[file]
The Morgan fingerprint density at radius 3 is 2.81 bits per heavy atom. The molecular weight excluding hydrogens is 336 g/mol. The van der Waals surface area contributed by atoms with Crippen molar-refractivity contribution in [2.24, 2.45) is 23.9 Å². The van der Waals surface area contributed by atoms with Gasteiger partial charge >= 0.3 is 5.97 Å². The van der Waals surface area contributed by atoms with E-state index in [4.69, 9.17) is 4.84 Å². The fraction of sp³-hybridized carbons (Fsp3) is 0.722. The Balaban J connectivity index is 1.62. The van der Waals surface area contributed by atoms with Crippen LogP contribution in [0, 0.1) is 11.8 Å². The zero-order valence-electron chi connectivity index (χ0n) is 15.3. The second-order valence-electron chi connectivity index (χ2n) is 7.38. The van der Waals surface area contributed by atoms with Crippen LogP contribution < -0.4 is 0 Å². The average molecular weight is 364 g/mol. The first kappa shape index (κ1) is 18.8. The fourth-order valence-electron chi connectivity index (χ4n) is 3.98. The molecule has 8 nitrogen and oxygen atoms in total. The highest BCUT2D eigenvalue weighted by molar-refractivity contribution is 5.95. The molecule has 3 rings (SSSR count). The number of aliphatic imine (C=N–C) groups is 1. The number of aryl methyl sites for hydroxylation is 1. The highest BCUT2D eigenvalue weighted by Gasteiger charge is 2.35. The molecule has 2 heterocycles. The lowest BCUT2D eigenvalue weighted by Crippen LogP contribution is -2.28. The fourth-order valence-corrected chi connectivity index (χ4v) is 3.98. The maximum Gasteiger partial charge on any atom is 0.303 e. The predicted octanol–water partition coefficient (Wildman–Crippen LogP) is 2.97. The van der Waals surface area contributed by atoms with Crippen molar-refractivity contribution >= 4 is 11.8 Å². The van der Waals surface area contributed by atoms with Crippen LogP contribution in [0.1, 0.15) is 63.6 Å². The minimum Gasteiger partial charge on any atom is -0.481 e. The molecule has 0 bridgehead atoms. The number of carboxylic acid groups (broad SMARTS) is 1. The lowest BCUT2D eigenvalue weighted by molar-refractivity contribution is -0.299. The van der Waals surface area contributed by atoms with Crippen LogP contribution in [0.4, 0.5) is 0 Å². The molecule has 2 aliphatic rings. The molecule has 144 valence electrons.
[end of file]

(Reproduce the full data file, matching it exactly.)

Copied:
The Morgan fingerprint density at radius 3 is 2.81 bits per heavy atom. The molecular weight excluding hydrogens is 336 g/mol. The van der Waals surface area contributed by atoms with Crippen molar-refractivity contribution in [2.24, 2.45) is 23.9 Å². The van der Waals surface area contributed by atoms with Gasteiger partial charge >= 0.3 is 5.97 Å². The van der Waals surface area contributed by atoms with E-state index in [4.69, 9.17) is 4.84 Å². The fraction of sp³-hybridized carbons (Fsp3) is 0.722. The Balaban J connectivity index is 1.62. The van der Waals surface area contributed by atoms with Crippen LogP contribution in [0, 0.1) is 11.8 Å². The zero-order valence-electron chi connectivity index (χ0n) is 15.3. The second-order valence-electron chi connectivity index (χ2n) is 7.38. The van der Waals surface area contributed by atoms with Crippen LogP contribution < -0.4 is 0 Å². The average molecular weight is 364 g/mol. The first kappa shape index (κ1) is 18.8. The fourth-order valence-electron chi connectivity index (χ4n) is 3.98. The molecule has 8 nitrogen and oxygen atoms in total. The highest BCUT2D eigenvalue weighted by molar-refractivity contribution is 5.95. The molecule has 3 rings (SSSR count). The number of aliphatic imine (C=N–C) groups is 1. The number of aryl methyl sites for hydroxylation is 1. The highest BCUT2D eigenvalue weighted by Gasteiger charge is 2.35. The molecule has 2 heterocycles. The lowest BCUT2D eigenvalue weighted by Crippen LogP contribution is -2.28. The fourth-order valence-corrected chi connectivity index (χ4v) is 3.98. The maximum Gasteiger partial charge on any atom is 0.303 e. The predicted octanol–water partition coefficient (Wildman–Crippen LogP) is 2.97. The van der Waals surface area contributed by atoms with Crippen molar-refractivity contribution >= 4 is 11.8 Å². The van der Waals surface area contributed by atoms with Crippen LogP contribution in [0.1, 0.15) is 63.6 Å². The minimum Gasteiger partial charge on any atom is -0.481 e. The molecule has 0 bridgehead atoms. The number of carboxylic acid groups (broad SMARTS) is 1. The lowest BCUT2D eigenvalue weighted by molar-refractivity contribution is -0.299. The van der Waals surface area contributed by atoms with Crippen LogP contribution in [0.4, 0.5) is 0 Å². The molecule has 2 aliphatic rings. The molecule has 144 valence electrons.